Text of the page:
More In Depth Topics
Continuing on from the initial parts of the course the topics kept getting more and more interesting.
Pranayama – Yogic Breathing
We went on to learn more advanced breathe-up techniques as well as yogic breathing or pranayama. After we were taught a couple of the simple pranayama exercises I began to do them in the morning before going to class. I was amazed at how good I felt after doing these exercises.
The first technique we learned was called a kapalabhati and you can see a description at Yoga Journal. The second technique was called Anuloma Viloma or ‘alternate nostril breathing’. You can see a good description of that on the ABC of Yoga site.
Try these techniques for a few days and see if you do not end up doing the same thing that I did, googling for more information and trying to find a book to learn more! One of the most popular seems to be Light on Pranayama by B.K.S. Iyengar.
The Brain Game
The second surprising and fascinating part of the course for me was just how much of freediving is controlled by your brain. This is BOTH physical AND mental. Your brain consumes 30-40% of the oxygen in EVERY breath you take. Think about that for a second…and as you think about that…your brain is using MORE oxygen!
As you prepare for a breath holding exercise the breathe-up has a lot of goals. You want to saturate your tissues with oxygen, relax and slow your heart rate, and begin to ‘calm’ the mind. This is the same as the ‘efficiency’ I mentioned above except amazingly it’s not about using your muscles efficiently but rather the 30-40% of your oxygen being used by the stuff between your ears.
I began to notice the mental aspects of freediving on the second day of course. I noticed that it made a huge difference when I simply ‘felt right’ before attempting a dive. However, during the Advanced Course is when I got my first real lesson in exactly what your mind and brain are capable of in apnea exercises.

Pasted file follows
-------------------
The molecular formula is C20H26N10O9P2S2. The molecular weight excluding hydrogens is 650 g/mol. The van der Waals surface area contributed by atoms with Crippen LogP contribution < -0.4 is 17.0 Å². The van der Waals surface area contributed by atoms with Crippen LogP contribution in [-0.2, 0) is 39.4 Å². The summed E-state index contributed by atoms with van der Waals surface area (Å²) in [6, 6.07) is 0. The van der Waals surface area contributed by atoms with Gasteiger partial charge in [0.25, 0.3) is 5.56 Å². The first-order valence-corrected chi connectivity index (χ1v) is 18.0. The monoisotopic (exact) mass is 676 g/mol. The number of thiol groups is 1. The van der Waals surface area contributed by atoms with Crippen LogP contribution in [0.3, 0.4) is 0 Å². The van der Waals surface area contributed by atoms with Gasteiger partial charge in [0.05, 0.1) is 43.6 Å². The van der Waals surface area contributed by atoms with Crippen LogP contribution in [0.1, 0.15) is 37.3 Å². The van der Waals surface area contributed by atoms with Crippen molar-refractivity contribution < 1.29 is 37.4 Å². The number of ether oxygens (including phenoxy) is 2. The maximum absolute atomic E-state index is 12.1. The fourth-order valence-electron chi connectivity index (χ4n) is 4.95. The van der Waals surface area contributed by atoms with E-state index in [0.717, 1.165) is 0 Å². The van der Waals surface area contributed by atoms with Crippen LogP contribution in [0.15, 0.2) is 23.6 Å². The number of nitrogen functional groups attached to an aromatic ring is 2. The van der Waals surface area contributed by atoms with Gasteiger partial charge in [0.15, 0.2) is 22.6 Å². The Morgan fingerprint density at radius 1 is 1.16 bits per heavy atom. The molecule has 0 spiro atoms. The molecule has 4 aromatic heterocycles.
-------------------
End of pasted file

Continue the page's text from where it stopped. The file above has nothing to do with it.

Have you ever tried to hold your breath a long time and towards the end you start to get little ‘hiccup’ types of contractions? Well, these contractions and the generally uncomfortable feeling of not breathing when your body really wants more oxygen are the realm where the mental game is played. These contractions, contrary to what I used to think, are not you knocking on death’s door but rather, as my instructor was fond of saying, “your very good friends coming to help you”. These contractions are your body’s way of getting the remaining oxygen you have in your system distributed around your body. Your breath hold exercise can continue for a minute or more after these contractions start IF you can stay calm.
So, it is here that you start to sense the ‘zen’ of freediving. Your mind is what gets you in the end.
As I said, before I started the course one of my main goals was to improve my scuba diving. On that front, the results were tremendously better than I could have ever expected. Even on my first scuba dive after the course, my air consumption had improved. How did I do it? Long, very slow deep breaths starting in the abdomen and finishing in the chest. What does this do? Your respiration rate is lower and the air that you take into your lungs goes first to the lower and more capillary-rich parts of your lungs. I expect this to improve more with practice.
The second part was a bonus that I had not expected. I became much more comfortable with knowing what I’m capable of underwater. All of the sudden a swim to track down a straying buddy “in the unlikely event” of an out of air situation even on half a breath does not seem so daunting. In other words, I think that my freediving experience has made a ‘panic’ situation a lot less likely. That’s a great thing.
If my experience is any indication I think setups like Performance Freediving sharing offices with ProDive International will become common. There is simply too much that the sports have to gain from one another. I also think that getting a freediving instructor rating is a great way for scuba diving instructors to differentiate themselves and open up a whole new line of business for the shops they work at.
Just the Facts
When we started the course the instructor was careful to point out that this course was ‘not about the numbers’. Our goals were to learn good techniques and focus on the foundations of good freediving rather than exclusively on ‘how long’ and ‘how deep’. I have to admit that at the end of the course, this statement was MUCH more clear to me than at the beginning. My favorite aspects ended up being how good I felt physically and being introduced to the mental aspects of the sport rather than the simple ‘numbers’.